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Red Bull front brake drum in Melbourne is completely covered, allowing little heat to escape into the front tyres. This is one of the key areas with getting Pirellis to work 25 Images in this gallery | 1 of 25
July 26, 2011 — Scientists at Rensselaer Polytechnic Institute have found that when just 10 percent of the population holds an unshakable belief, their belief will always be adopted by the majority of the society. The scientists, who are members of the Social Cognitive Networks Academic Research Center (SCNARC) at Rensselaer, used computational and analytical methods to discover the tipping point where a minority belief becomes the majority opinion. The finding has implications for the study and influence of societal interactions ranging from the spread of innovations to the movement of political ideals. "When the number of committed opinion holders is below 10 percent, there is no visible progress in the spread of ideas.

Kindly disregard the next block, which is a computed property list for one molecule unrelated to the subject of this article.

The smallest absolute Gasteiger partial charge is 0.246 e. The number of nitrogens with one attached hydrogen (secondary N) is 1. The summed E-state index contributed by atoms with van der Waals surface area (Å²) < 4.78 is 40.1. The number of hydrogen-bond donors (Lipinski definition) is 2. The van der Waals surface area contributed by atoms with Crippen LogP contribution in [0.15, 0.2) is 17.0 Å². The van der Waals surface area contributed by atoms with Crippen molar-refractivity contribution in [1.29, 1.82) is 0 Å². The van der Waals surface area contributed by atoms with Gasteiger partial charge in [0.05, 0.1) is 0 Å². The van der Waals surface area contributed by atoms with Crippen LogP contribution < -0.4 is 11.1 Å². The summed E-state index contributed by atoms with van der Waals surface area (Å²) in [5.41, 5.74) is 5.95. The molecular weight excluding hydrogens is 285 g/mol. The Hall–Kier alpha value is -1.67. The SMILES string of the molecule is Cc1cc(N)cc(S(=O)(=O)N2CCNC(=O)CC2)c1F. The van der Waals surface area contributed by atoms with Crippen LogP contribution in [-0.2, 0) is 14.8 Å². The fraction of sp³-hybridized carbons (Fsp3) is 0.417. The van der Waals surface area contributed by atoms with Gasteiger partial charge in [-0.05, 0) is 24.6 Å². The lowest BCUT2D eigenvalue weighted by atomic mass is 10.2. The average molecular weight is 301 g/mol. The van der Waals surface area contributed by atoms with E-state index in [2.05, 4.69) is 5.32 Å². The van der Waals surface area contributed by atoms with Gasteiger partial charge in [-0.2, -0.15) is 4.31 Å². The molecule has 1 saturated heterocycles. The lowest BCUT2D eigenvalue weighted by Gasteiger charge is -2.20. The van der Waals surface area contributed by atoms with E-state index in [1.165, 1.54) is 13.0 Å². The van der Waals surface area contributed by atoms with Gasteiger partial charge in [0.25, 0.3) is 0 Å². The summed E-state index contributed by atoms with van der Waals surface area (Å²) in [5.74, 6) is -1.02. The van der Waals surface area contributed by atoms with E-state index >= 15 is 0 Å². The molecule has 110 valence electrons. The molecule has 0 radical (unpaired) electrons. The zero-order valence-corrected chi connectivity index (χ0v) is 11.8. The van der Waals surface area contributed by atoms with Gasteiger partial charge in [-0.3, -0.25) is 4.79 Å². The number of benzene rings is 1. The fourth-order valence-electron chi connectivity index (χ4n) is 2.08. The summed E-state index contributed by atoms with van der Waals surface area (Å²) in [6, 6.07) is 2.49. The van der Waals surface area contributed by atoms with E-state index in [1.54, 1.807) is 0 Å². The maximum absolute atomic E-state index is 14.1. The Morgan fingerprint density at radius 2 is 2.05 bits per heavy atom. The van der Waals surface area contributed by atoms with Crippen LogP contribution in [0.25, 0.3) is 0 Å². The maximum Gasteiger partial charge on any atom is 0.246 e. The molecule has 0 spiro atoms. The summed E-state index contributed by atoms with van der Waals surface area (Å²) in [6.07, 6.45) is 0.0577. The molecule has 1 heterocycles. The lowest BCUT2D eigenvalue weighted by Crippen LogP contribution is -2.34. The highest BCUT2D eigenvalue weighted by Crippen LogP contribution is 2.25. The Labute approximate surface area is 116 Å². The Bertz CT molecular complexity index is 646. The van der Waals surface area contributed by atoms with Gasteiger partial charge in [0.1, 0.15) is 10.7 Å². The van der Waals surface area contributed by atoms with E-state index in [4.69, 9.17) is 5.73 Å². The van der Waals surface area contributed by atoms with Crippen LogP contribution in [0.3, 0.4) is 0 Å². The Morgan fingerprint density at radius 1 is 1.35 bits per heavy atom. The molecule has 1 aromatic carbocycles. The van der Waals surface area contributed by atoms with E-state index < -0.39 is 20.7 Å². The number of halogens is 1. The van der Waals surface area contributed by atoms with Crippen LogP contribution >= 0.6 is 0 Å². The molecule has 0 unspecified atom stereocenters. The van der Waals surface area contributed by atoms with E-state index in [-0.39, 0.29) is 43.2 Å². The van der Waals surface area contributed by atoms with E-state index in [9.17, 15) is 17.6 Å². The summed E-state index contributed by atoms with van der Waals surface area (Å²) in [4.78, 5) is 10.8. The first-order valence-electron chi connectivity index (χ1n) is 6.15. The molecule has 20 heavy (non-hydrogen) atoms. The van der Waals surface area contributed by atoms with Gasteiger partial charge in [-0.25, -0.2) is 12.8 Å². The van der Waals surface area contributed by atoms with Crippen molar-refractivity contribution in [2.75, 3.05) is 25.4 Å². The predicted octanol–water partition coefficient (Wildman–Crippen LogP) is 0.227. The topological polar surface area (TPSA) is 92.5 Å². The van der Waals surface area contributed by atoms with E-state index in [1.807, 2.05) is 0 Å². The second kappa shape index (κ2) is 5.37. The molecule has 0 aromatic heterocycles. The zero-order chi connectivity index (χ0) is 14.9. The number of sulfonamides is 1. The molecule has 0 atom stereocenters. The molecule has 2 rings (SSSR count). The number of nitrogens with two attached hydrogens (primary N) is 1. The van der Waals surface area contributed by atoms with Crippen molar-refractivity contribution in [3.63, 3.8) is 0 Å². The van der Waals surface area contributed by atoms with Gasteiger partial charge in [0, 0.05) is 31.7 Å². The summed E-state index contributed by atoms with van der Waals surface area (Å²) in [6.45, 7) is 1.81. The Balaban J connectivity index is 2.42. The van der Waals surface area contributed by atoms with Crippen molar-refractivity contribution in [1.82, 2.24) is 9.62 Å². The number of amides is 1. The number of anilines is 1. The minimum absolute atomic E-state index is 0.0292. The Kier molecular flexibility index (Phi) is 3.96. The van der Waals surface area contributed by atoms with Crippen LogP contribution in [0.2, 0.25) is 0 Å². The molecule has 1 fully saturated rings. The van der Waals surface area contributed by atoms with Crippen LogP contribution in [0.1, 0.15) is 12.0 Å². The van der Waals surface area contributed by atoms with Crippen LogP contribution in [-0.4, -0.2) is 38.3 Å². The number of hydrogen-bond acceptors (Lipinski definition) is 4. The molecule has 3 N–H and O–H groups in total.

In response to a tweet of mine about shortening copyright to stimulate creativity, someone questioned the logic. It's an important point, so it seems useful to do some thinking out loud on the subject. First, I should probably address the question of whether *longer* copyright stimulates creativity. The basic argument seems to be that longer copyright terms mean greater incentives, which means greater creativity.
The semiconductor industry is undergoing a sea change. It's being split into haves and have-nots, and it has become much more difficult for everyone to make a profit. Never have so many smart people worked so hard for so little money. Walk into a multibillion-dollar chip-fabrication plant--a fab--and you may very well get the impression that the industry is headed for a spectacular meltdown.